As federal policy makers push for GHG regulation and transparent markets, the California experience shows what works and what doesn’t work.
Commerce Clause Conflict
In-state green mandates face Constitutional challenges.
A doesn’t give rise to a complaint under the Commerce Clause from State B for failure to construct the factory in State B; a factory has to be built somewhere, and the ultimate choice of a site doesn’t, on its own, interfere with interstate commerce.
The Dormant Commerce Clause doctrine is potentially implicated, however, with regard to the plant’s products. If a power plant is a factory, its product is electricity. Electricity is in many ways a commodity like tangible products such as milk, phosphates, and alcohol. It flows in interstate commerce pursuant to the laws of physics, regardless of its buyers’ and sellers’ intentions, regulatory compacts, or contractual arrangements. While the end product (electrons) is fungible, there’s considerable variety in the sources of that end product (coal, geothermal, etc.). Power plants, whether developed under traditional utility cost-of-service ratemaking, or through long-term PPAs between a utility and a developer, involve the dedication of resources to serve a load, but the plant’s electrons can be sold and resold, at wholesale or in some instances across state lines, into a regional pool, or even across regions, so long as transmission capacity and economics are capable of supporting the sale.
Finally, most power plants have significant byproducts, including solid waste and air emissions. Most of these byproducts are subject to comprehensive regulatory regimes administered by the U.S. Environmental Protection Agency, with much of that authority delegated to the states for implementation. Indeed, a major aspect of states’ quest for renewable power is the desire to avoid or displace power plants with significant emission profiles ( e.g., coal) and to replace them with resources that have minimal emissions ( e.g., wind or solar facilities). The Commonwealth of Massachusetts and numerous other states have indicated clearly that these emissions are a critical component of their resource decisions, i.e., that it matters to them what fuel creates their electricity. That public policy choice—reflected, as noted, throughout Massachusetts’ energy and environmental policy—suggests a colorable state defense against a dormant Commerce Clause attack, based on “a legitimate local purpose that cannot be adequately served by reasonable nondiscriminatory alternatives.” 24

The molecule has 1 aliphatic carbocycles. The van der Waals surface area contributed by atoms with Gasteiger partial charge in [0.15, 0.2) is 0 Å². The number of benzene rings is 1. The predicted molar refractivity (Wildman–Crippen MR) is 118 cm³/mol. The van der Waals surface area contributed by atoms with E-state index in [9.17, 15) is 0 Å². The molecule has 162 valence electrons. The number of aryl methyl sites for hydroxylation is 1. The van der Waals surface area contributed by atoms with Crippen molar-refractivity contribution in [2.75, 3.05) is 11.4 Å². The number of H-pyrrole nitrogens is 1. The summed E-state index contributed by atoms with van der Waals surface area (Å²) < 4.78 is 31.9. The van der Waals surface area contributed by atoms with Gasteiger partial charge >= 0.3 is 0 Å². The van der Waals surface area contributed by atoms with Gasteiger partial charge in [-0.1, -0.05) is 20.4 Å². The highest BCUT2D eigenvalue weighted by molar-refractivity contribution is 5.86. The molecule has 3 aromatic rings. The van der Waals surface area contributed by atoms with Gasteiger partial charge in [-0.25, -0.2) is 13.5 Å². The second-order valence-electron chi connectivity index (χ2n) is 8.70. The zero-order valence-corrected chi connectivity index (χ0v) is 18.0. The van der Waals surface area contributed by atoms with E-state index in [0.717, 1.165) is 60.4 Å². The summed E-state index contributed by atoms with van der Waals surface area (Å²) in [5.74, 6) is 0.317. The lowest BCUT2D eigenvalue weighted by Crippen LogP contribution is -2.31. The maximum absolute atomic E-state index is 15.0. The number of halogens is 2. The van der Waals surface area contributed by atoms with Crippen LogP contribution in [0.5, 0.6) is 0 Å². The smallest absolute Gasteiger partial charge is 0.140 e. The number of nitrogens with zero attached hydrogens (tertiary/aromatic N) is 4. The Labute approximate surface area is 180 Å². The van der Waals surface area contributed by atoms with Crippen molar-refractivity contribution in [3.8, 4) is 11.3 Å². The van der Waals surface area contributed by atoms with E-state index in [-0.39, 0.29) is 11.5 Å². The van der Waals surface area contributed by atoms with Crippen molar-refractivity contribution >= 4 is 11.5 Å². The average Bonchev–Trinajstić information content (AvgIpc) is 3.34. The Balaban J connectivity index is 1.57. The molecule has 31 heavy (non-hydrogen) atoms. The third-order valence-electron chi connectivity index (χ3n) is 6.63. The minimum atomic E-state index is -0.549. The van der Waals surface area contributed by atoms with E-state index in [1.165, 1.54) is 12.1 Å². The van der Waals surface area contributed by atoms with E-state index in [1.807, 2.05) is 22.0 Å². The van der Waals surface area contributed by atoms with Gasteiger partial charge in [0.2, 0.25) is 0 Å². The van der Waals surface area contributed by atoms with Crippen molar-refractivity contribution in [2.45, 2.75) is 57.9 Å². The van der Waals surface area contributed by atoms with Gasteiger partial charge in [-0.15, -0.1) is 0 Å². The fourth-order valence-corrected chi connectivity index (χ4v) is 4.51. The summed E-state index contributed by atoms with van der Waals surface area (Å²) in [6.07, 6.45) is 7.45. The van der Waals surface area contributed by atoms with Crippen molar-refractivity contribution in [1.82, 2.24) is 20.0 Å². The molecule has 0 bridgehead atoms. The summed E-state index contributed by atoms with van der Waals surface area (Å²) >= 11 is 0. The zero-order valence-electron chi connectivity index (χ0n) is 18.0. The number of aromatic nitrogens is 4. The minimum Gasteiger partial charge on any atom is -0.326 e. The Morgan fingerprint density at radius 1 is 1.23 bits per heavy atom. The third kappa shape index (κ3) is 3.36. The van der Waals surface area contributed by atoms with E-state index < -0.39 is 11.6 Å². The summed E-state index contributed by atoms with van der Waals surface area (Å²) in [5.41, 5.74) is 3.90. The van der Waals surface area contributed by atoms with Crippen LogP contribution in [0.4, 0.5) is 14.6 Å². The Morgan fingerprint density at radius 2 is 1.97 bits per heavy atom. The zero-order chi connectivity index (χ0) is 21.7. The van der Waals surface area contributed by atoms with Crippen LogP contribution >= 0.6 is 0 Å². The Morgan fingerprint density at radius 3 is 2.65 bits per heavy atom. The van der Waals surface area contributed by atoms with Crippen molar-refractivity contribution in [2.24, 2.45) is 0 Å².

Programs that involve building in-state power plants can thus simultaneously trigger scrutiny under two aspects of Dormant Commerce Clause case law: state programs that provide significant benefits to develop in-state resources or to keep such resources in-state (see New England Power Co. v. New Hampshire, 455 U.S. 331, 344 (1982), striking down state law prohibiting out-of-state export of hydroelectric power) , and state programs that seek to keep out articles of commerce that the state wants no part of, such as garbage (see Philadelphia v. New Jersey, 437 U.S. 617, 628 (1978), striking down state law prohibiting importing trash collected out-of-state) .
States haven’t waited for Congress to enact a federal RPS standard. Those that have already established their own RPS programs have set their sights on a major shift in the fuels America uses to make its electricity. That shift will require new infrastructure, which will in turn require significant capital and involve significant financial